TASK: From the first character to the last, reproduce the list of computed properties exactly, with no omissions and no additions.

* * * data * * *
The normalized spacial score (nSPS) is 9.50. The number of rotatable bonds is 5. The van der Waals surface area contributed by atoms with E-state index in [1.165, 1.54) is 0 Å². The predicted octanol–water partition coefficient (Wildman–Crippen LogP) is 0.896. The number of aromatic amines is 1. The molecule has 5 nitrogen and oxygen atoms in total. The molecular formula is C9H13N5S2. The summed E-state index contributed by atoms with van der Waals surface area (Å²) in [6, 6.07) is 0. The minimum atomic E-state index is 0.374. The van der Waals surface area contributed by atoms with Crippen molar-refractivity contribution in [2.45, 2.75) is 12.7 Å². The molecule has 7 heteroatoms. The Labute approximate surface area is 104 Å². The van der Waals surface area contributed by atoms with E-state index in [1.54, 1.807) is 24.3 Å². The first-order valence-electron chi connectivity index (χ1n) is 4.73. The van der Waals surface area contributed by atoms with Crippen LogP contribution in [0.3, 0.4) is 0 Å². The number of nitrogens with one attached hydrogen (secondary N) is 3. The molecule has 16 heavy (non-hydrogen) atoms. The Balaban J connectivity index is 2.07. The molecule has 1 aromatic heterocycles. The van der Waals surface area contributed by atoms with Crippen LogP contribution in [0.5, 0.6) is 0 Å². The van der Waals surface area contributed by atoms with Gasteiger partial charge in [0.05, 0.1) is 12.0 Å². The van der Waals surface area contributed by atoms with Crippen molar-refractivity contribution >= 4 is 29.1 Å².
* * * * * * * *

The normalized spacial score (nSPS) is 9.50. The number of rotatable bonds is 5. The van der Waals surface area contributed by atoms with E-state index in [1.165, 1.54) is 0 Å². The predicted octanol–water partition coefficient (Wildman–Crippen LogP) is 0.896. The number of aromatic amines is 1. The molecule has 5 nitrogen and oxygen atoms in total. The molecular formula is C9H13N5S2. The summed E-state index contributed by atoms with van der Waals surface area (Å²) in [6, 6.07) is 0. The minimum atomic E-state index is 0.374. The van der Waals surface area contributed by atoms with Crippen molar-refractivity contribution in [2.45, 2.75) is 12.7 Å². The molecule has 7 heteroatoms. The Labute approximate surface area is 104 Å². The van der Waals surface area contributed by atoms with E-state index in [1.54, 1.807) is 24.3 Å². The first-order valence-electron chi connectivity index (χ1n) is 4.73. The van der Waals surface area contributed by atoms with Crippen LogP contribution in [0.3, 0.4) is 0 Å². The number of nitrogens with one attached hydrogen (secondary N) is 3. The molecule has 16 heavy (non-hydrogen) atoms. The Balaban J connectivity index is 2.07. The molecule has 1 aromatic heterocycles. The van der Waals surface area contributed by atoms with Crippen LogP contribution in [0.5, 0.6) is 0 Å². The van der Waals surface area contributed by atoms with Gasteiger partial charge in [0.05, 0.1) is 12.0 Å². The van der Waals surface area contributed by atoms with Crippen molar-refractivity contribution >= 4 is 29.1 Å².